With rumors that Ryan Johansen may be on the move from Columbus not dying down, here are eight potential trade partners for the Blue Jackets and general manager Jarmo Kekalainen that could work in both directions.
It’s no secret that Nashville has a lot of the pieces of a championship team, but no number one center and no dynamic offensive threat. Ryan Johansen could fit in very nicely in Nashville and change the complexion of David Poile’s forward group.
The problem? That Poile said last week that he’s not that interested in altering his defensive depth to upgrade at forward. With the defensive issues in Columbus, they’ll definitely want a blue liner knowing that Nashville has an embarrassment of riches there. Poile said as much to The Tennessean’s Adam Vignan, indicating that when he makes a call, the GM at the other end is asking about defensemen. If Poile won’t move Shea Weber, Roman Josi or Seth Jones, could Ryan Ellis or Mattias Ekholm be enough? (Ekholm’s contract is pretty great.)
If Johansen isn’t moved closer to the deadline, these two may be able to come together a little more with Nashville if they aren’t able to find a solution elsewhere. It may be ideal for both teams. The Blue Jackets’ blue line is a source of many of their problems. It’s thin and lacks a number one defender.
With Bob McKenzie reporting recently that Buffalo expressed interest in Stamkos over the summer, there’s a chance that they could have interest in Johansen. At 23, he’s the right age for this burgeoning group. There’s a bit of a log jam at center if you bring in Johansen and potential cap issues not too far down the road (plus you’ve acquired two players who have been notoriously difficult in contract negotiations).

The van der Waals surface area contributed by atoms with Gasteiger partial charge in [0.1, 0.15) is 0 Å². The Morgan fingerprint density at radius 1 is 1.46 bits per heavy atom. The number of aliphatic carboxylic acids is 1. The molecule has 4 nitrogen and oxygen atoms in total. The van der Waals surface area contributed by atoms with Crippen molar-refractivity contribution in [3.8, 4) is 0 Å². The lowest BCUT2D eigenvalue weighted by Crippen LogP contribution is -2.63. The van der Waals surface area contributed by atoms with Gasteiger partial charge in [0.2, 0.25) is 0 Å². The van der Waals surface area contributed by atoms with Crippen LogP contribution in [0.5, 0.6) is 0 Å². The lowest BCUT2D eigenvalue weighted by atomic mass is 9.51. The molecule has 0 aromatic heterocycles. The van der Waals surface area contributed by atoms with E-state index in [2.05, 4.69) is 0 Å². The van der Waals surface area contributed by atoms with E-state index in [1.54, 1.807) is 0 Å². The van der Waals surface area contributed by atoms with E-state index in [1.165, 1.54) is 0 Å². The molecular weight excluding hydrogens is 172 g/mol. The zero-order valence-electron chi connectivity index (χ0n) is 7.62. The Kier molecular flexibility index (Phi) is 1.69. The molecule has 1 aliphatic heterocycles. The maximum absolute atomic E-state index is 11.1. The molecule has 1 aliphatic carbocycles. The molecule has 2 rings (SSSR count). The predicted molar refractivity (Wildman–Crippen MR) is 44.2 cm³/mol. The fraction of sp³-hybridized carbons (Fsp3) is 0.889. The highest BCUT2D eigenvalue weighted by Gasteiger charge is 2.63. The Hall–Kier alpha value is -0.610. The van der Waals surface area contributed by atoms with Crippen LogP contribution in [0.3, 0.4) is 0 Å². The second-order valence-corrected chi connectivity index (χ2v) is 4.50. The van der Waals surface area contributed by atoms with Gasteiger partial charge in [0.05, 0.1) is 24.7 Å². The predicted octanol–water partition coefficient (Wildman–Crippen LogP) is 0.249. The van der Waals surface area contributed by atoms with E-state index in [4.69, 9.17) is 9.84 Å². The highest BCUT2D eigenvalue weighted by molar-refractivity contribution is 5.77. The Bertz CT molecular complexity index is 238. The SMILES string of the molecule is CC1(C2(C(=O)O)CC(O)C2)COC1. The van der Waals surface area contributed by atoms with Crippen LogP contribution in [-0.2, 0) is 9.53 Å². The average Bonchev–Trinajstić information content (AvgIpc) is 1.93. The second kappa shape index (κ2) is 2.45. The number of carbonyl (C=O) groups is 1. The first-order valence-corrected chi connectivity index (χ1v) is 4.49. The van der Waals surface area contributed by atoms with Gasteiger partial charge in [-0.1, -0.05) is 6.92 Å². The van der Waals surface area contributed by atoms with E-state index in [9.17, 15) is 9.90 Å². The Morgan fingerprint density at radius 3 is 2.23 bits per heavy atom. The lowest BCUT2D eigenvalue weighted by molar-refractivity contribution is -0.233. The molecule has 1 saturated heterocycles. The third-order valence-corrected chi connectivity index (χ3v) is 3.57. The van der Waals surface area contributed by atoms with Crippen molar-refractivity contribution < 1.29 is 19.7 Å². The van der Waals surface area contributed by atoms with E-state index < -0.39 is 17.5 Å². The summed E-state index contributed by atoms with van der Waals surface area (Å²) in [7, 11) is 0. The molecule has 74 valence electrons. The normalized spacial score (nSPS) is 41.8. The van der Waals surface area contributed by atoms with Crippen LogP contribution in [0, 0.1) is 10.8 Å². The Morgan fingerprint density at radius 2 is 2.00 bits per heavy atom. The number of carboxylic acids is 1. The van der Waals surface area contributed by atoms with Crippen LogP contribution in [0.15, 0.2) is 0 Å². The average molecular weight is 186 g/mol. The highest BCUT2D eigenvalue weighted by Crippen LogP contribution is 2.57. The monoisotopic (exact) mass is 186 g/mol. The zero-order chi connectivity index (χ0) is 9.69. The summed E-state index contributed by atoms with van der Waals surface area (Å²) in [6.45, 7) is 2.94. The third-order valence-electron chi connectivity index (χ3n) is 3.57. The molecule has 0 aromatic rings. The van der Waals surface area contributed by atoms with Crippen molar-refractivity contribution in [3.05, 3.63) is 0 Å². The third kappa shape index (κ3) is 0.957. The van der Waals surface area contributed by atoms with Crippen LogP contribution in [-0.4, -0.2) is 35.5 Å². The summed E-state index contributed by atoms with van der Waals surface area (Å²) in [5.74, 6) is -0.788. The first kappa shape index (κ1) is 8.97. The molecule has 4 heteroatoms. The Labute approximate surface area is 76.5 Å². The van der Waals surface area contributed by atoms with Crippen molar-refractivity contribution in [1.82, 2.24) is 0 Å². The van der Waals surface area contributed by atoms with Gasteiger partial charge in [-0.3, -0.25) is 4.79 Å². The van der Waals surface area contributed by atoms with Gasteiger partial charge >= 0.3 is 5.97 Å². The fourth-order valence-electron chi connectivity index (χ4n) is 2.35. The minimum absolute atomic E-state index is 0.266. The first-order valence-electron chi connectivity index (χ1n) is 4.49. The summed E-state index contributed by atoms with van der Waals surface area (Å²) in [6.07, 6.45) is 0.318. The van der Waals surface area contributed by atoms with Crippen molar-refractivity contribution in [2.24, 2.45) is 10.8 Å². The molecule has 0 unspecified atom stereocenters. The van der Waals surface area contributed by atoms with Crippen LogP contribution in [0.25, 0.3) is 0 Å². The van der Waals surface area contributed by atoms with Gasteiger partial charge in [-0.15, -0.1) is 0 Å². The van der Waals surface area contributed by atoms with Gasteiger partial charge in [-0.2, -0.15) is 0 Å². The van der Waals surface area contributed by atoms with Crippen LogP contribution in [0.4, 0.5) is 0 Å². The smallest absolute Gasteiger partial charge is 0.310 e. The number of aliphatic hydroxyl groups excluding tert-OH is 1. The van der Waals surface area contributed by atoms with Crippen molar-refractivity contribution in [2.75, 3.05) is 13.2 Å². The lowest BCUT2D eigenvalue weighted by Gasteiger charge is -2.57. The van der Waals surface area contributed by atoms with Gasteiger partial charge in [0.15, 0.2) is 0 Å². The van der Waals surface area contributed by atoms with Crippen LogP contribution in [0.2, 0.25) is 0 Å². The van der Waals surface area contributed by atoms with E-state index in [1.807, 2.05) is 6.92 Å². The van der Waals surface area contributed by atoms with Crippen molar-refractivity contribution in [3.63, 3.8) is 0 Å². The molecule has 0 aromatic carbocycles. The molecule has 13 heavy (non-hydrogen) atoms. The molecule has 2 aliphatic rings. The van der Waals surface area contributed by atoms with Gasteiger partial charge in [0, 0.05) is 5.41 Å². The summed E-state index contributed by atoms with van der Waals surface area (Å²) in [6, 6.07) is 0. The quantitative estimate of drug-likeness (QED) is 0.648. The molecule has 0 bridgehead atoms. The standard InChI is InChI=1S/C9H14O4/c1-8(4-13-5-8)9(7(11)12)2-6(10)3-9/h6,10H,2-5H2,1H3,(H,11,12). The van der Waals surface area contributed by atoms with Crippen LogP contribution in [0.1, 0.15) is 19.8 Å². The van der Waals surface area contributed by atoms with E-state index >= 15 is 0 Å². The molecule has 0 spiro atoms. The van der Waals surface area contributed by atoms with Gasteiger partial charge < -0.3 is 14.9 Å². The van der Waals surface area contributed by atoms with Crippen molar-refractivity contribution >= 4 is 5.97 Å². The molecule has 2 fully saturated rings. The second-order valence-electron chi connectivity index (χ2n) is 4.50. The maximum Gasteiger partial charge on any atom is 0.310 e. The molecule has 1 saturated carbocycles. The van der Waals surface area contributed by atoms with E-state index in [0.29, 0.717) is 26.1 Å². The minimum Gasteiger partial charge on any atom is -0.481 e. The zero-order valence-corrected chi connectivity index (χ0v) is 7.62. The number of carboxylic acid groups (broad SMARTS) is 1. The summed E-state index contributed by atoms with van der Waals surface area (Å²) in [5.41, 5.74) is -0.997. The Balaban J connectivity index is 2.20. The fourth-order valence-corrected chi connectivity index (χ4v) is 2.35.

If Buffalo still has serious interest in pursuing Stamkos via trade or free agency, despite having acquired Ryan O’Reilly, that may stop them from putting in a serious bid on Johansen. It’s also not entirely clear what they’d move to Columbus in exchange for Johansen when their needs are similar. They have a lot of draft picks and some nice prospects, but would that be enough?
Florida looks like they’ve put together a team that could finally make a run at the postseason. Their biggest problem is a top-end scoring forward. Johansen could solve that problem.
Their problem is a bit like the problem in Buffalo, in that it’s not 100 percent clear that they’re great trading partners. Florida’s blue line is decent, but they aren’t in a place to move a defenseman that’s on par with Johansen. Maybe a package involving a draft pick, a prospect and a young forward like Brandon Pirri or maybe some of the younger fringe guys are of interest like Dylan Olsen, Rocco Grimaldi and Connor Brickley. A call could be made, but the puzzle pieces just might not match.
The Star Tribune’s Michael Russo said early on in the Johansen madness that GM Chuck Fletcher made the call to get the price. The Wild are a competitor and do need a top-end first line center. Mikko Koivu is having a great year that should have him in the Selke conversation going into the holiday break. The first line center, Mikael Granlund, has turned it on lately, but hasn’t delivered on his promise and was slow to find his game this season.